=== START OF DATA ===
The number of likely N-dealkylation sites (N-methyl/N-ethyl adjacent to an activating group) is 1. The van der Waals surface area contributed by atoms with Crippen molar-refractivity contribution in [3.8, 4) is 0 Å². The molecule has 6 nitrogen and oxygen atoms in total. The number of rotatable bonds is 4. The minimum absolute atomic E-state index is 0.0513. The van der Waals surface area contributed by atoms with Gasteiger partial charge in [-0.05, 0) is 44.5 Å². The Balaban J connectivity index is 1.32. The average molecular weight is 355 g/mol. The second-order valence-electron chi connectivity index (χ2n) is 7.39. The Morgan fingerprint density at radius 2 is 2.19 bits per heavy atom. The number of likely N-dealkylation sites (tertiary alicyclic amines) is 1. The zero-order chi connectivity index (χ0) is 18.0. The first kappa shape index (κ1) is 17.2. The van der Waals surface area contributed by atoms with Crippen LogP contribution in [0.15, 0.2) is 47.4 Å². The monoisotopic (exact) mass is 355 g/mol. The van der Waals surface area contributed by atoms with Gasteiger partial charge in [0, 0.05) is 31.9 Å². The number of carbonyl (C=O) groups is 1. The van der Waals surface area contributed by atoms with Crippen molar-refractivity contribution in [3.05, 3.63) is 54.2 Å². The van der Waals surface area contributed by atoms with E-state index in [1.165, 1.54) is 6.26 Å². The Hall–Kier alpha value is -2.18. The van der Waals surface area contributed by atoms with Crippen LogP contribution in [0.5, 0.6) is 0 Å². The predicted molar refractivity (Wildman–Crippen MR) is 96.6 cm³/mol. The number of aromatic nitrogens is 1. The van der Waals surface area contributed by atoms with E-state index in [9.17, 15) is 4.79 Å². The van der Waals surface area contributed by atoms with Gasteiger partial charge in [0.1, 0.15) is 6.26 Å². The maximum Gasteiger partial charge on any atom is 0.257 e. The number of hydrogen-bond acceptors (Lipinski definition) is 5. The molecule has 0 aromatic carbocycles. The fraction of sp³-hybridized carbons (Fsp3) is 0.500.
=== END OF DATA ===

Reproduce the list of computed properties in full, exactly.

The number of likely N-dealkylation sites (N-methyl/N-ethyl adjacent to an activating group) is 1. The van der Waals surface area contributed by atoms with Crippen molar-refractivity contribution in [3.8, 4) is 0 Å². The molecule has 6 nitrogen and oxygen atoms in total. The number of rotatable bonds is 4. The minimum absolute atomic E-state index is 0.0513. The van der Waals surface area contributed by atoms with Gasteiger partial charge in [-0.05, 0) is 44.5 Å². The Balaban J connectivity index is 1.32. The average molecular weight is 355 g/mol. The second-order valence-electron chi connectivity index (χ2n) is 7.39. The Morgan fingerprint density at radius 2 is 2.19 bits per heavy atom. The number of likely N-dealkylation sites (tertiary alicyclic amines) is 1. The zero-order chi connectivity index (χ0) is 18.0. The first kappa shape index (κ1) is 17.2. The van der Waals surface area contributed by atoms with Crippen LogP contribution in [0.15, 0.2) is 47.4 Å². The monoisotopic (exact) mass is 355 g/mol. The van der Waals surface area contributed by atoms with Gasteiger partial charge in [0, 0.05) is 31.9 Å². The number of carbonyl (C=O) groups is 1. The van der Waals surface area contributed by atoms with Crippen molar-refractivity contribution in [3.05, 3.63) is 54.2 Å². The van der Waals surface area contributed by atoms with E-state index in [1.165, 1.54) is 6.26 Å². The Hall–Kier alpha value is -2.18. The van der Waals surface area contributed by atoms with Crippen LogP contribution in [0.5, 0.6) is 0 Å². The predicted molar refractivity (Wildman–Crippen MR) is 96.6 cm³/mol. The number of aromatic nitrogens is 1. The van der Waals surface area contributed by atoms with E-state index in [9.17, 15) is 4.79 Å². The van der Waals surface area contributed by atoms with Gasteiger partial charge in [0.1, 0.15) is 6.26 Å². The maximum Gasteiger partial charge on any atom is 0.257 e. The number of hydrogen-bond acceptors (Lipinski definition) is 5. The molecule has 0 aromatic carbocycles. The fraction of sp³-hybridized carbons (Fsp3) is 0.500.